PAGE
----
October 4, 2019
During October (ah, October... anyone else love this month?) I'll be sharing some highlights and clips from Second Bloom interviews on social media and here on the blog. Quite frankly I'm trying to entice you into joining us for this excellent series of conversations with extraordinary, ordinary women.
Women who have transitioned from homemaking and child-raising careers into training programs, bachelors, and masters degrees; women working in corporate professions, universities, and small businesses; writers, students, guides, helpers, musicians, designers, administrators, managers and healers.
Mothers with kids still at home and actively parenting tweens, teens and young adults. Mothers who have long launched birds from the nest. Mostly homeschoolers; for many years, or just a few. Mothers of two or three, or five or six children. Grandmothers.
Women with a strong commitment to that first career of homemaking and child raising, who have experienced or are experiencing a Second Bloom in midlife.
These are great stories. And I want you to hear them!
Mothering changes us. As you know. Some would say, it's our becoming. I know it's been mine.
It takes us on a particular life trajectory and it also equips us with certain skills and perspectives our pre-mother selves did not possess. And we bring those with us into every other endeavour we do, including midlife career changes and vocational pursuits.
The first interview in the series is with Bethany Lee.
Bethany is a published author, a hospice harpist, and choral accompanist. She lives at the edge of the woods in Oregon’s beautiful Willamette Valley. She's married to Bryan and is the mother of two young adult daughters, whom she homeschooled.
In this short audio clip she shares a particular insight from her own journey that I think is really helpful for those of us who are looking to define a vocational path in midlife.
Did you catch that little bit at the end where she says this:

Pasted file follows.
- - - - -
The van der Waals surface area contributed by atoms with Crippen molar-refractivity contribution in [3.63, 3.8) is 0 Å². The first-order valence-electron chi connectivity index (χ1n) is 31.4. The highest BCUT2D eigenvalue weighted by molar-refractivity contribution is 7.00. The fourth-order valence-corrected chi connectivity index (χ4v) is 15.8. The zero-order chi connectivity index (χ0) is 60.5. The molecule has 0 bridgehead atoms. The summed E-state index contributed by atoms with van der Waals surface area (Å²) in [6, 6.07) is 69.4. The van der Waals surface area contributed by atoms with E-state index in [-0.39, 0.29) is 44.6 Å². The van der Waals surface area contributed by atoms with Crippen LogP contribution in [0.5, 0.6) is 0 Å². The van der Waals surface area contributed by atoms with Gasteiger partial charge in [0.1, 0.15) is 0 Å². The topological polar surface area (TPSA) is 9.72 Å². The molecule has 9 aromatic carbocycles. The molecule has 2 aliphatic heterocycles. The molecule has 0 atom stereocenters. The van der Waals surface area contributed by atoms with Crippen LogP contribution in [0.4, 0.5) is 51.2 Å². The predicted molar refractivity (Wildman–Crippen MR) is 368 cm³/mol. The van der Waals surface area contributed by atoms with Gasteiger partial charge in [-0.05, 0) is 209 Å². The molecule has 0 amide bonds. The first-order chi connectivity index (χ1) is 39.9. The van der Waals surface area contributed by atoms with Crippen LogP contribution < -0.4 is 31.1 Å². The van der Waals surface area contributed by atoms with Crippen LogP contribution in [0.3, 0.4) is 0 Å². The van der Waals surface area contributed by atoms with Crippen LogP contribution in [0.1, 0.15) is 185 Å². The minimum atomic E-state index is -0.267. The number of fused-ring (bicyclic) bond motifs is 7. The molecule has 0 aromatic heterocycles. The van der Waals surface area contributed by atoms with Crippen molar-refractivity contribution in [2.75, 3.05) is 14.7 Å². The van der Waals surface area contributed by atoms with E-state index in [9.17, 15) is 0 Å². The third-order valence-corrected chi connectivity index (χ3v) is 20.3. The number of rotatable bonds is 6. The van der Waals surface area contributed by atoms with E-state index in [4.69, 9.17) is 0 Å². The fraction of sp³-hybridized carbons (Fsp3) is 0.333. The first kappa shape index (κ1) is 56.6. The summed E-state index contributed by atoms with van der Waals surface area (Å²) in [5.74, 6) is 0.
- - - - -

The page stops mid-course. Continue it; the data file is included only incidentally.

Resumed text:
It's been a real gift to come to a career from this many years of formative personal work. To come with a lot more certainty here in my 40's than I would have had in my 20's about who I am and what it is I want to offer the world.
Can I get an amen? The self-awareness and self-knowledge we gain through the years of mothering, as we allow ourselves to be changed by that journey and to grow into our ourselves, is a real asset we have when starting something in midlife. We've gone through some stuff, and if we've done the work, we know who we are at a level of insight not available to us in our young adulthood.
Many of us did not have careers before motherhood, or during the majority of our active mothering years. Some of us work part-time, we volunteer, we are active in our kids' schools or we homeschool them ourselves, we take care of our homes. You'll hear this in Bethany's story for sure.
But this doesn't mean we won't have careers someday, if we so desire. And it doesn't mean we need to fret during the child-raising years about how that will come to be.
Something I've learned in these interviews is that everyone approaches this differently. Some of us need to plan and plot and put the wheels in motion during the child-raising years. You'll hear those stories in Second Bloom. And others of us feel content doing what we're called to do now and when a new season arrives we step across that threshold ready to go. It's our time.
There's no one right way.
What can we learn together from the life experience and wisdom of women's stories?
Come hang out with us at Second Bloom to find out.
I want to give you sneak peek of the digital downloads available with each interview. This is the handout for Bethany's interview. As a writer and poet Bethany has a real way with words and her interview is rich with beautiful metaphors and imagery to help us give language to launching young adult children into the world and finding our own way into midlife vocations.
Renee Tougas participates in affiliate marketing, including the Amazon Services LLC Associates Program. Whenever you buy something on Amazon from a link you clicked here, I get a (very) small percentage of that sale. See disclosure for further explanation.
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